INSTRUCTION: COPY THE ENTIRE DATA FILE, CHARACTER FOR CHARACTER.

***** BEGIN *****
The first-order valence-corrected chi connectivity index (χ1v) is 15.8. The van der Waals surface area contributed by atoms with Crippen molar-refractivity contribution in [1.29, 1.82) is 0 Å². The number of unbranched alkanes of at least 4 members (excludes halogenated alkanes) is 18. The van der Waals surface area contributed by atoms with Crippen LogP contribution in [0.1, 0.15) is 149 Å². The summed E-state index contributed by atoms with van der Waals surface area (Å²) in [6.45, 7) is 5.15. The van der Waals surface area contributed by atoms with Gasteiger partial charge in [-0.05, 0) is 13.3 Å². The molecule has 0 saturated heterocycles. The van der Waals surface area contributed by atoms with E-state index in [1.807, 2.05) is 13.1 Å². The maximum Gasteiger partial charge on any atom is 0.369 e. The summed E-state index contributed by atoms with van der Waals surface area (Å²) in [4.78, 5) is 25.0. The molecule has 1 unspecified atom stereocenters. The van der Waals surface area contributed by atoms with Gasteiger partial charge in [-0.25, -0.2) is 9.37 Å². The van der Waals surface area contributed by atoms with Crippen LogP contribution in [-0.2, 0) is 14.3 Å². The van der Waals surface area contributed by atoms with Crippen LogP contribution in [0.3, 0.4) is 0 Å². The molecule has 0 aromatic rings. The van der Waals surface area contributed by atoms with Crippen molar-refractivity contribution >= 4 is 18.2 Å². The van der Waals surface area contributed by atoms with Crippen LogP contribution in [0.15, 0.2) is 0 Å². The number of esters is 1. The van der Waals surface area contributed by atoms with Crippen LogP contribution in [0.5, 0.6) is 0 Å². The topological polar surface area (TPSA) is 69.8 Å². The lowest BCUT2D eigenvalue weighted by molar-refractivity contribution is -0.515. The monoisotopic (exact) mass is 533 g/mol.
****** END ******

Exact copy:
The first-order valence-corrected chi connectivity index (χ1v) is 15.8. The van der Waals surface area contributed by atoms with Crippen molar-refractivity contribution in [1.29, 1.82) is 0 Å². The number of unbranched alkanes of at least 4 members (excludes halogenated alkanes) is 18. The van der Waals surface area contributed by atoms with Crippen LogP contribution in [0.1, 0.15) is 149 Å². The summed E-state index contributed by atoms with van der Waals surface area (Å²) in [6.45, 7) is 5.15. The van der Waals surface area contributed by atoms with Gasteiger partial charge in [-0.05, 0) is 13.3 Å². The molecule has 0 saturated heterocycles. The van der Waals surface area contributed by atoms with E-state index in [1.807, 2.05) is 13.1 Å². The maximum Gasteiger partial charge on any atom is 0.369 e. The summed E-state index contributed by atoms with van der Waals surface area (Å²) in [4.78, 5) is 25.0. The molecule has 1 unspecified atom stereocenters. The van der Waals surface area contributed by atoms with Gasteiger partial charge in [-0.25, -0.2) is 9.37 Å². The van der Waals surface area contributed by atoms with Crippen LogP contribution in [-0.2, 0) is 14.3 Å². The van der Waals surface area contributed by atoms with Crippen LogP contribution in [0.3, 0.4) is 0 Å². The molecule has 0 aromatic rings. The van der Waals surface area contributed by atoms with Crippen molar-refractivity contribution >= 4 is 18.2 Å². The van der Waals surface area contributed by atoms with Crippen LogP contribution in [0.15, 0.2) is 0 Å². The number of esters is 1. The van der Waals surface area contributed by atoms with Crippen LogP contribution in [0.5, 0.6) is 0 Å². The topological polar surface area (TPSA) is 69.8 Å². The lowest BCUT2D eigenvalue weighted by molar-refractivity contribution is -0.515. The monoisotopic (exact) mass is 533 g/mol.